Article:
Monday, June 29, 2015

The way we were....Cops try to shut down Miami's first underground newspaper in the Summer of '69

via Coconut Grove Grapvine


Jerry Powers was ahead of his time.

In the summer of 1969, Miami cops did everything they could to harass Powers, who was the 22-year-old publisher of the Miami Free Press and the Daily Planet, Miami's first underground newspapers - including arresting the paper's teen-age newsboys. Police called the paper's contents, "obscene."

Associated Press,  April 21, 1969.

Powers told the AP, "One morning we may wake up with a 1984 situation here in Florida, where the police can do anything they want."

In August 1969, Powers dared cops to arrest him.

From a 2009 Miami New Times story:
Jerry Powers strolls the sidewalk outside the stately Biltmore Way entrance to Coral Gables City Hall. An impish 23-year-old New Jersey native with a shaggy black mop top and mutton-chop sideburns, he carries a newspaper bundle under his left arm. It is the ninth issue of the Daily Planet and Miami Free Press, a fledgling underground newspaper he founded four months earlier.

Around 10 a.m. August 25, 1969, the muggy air causes his dark polyester slacks to cling to his legs. But the stifling heat does not deter him.

Near the Mediterranean-revival building's front door, Powers hands a newspaper to a heavyset, silver-maned man, who unfolds the tabloid to reveal a front-page spoof of the City of Miami's plans to annex Coconut Grove. Powers gives copies to three other passersby.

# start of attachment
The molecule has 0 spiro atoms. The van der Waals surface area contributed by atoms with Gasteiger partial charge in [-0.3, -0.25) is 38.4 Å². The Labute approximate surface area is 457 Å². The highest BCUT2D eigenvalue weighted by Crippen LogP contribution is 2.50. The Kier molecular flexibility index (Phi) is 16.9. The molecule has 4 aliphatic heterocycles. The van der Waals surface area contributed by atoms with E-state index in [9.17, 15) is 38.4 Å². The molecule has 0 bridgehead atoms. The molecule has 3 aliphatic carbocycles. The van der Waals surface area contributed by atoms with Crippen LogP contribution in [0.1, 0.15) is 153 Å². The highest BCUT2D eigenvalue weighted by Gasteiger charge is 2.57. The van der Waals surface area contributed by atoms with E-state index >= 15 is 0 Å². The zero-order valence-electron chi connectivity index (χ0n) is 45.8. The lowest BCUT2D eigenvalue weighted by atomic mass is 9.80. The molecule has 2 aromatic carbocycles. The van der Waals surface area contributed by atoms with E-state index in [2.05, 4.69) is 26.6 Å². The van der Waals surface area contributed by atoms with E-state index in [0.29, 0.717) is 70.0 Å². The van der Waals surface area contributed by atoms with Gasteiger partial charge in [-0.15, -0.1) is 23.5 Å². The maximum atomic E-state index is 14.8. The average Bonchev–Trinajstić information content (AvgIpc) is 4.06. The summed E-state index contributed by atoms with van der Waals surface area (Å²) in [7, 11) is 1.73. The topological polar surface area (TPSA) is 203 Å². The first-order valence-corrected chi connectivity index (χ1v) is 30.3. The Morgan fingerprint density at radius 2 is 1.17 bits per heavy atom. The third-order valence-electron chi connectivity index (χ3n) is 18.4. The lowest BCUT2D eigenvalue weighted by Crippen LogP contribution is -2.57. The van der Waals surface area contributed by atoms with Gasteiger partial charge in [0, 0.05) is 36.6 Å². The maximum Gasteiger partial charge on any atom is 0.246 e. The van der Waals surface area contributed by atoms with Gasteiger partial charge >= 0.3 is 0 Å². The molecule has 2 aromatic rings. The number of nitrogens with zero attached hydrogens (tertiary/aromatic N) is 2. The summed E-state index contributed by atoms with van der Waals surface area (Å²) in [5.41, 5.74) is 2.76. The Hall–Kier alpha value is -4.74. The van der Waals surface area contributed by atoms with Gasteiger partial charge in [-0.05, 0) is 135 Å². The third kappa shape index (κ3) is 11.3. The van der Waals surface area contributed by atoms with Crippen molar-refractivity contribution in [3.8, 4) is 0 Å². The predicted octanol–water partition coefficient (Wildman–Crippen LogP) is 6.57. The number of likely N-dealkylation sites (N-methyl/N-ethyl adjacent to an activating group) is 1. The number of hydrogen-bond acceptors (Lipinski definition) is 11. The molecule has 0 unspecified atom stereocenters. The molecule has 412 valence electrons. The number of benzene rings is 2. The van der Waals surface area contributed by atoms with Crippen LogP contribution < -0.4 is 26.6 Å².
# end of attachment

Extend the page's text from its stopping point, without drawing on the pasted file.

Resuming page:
He's daring the cops to arrest him.

Inside city hall, Coral Gables City Attorney Charles Spooner addresses a gaggle of reporters crowding his desk. The well-groomed lawyer with a Brylcreem pompadour and a tightly knotted tie says the Daily Planet is obscene and has no place in Dade County. Eight merchants who carry the twice-monthly publication have been threatened with arrest. "Perhaps we are a little bit more backcountry than a big city like San Francisco," he says. "From reading [the Daily Planet], I don't know how it meets the social needs of our community."

Powers presses on as four Gables cops approach. A tall one wearing Ray-Ban aviator sunglasses takes a copy of the Daily Planet, peruses it, and then abruptly grabs Powers's right arm. "You are under arrest for distributing obscene material," he announces while walking Powers to a squad car. The fledgling publisher sits comfortably in the back seat, his right arm hanging out the window. A reporter asks if the arrest was a surprise.

"We sort of expected this to happen because the people in Coral Gables are used to burning books," Powers declares. "The city attorney, by the way, and this is a fact and I have documentation, is on a mailing list [for] sex literature. I think [this is] his motive for causing this arrest."

"Move away," the cop barks. "No one should be talking to this man."


Miami News, Aug. 26, 1969.

In 1974, the Daily Planet ceased publication.

In 1992, Powers launched Ocean Drive magazine.

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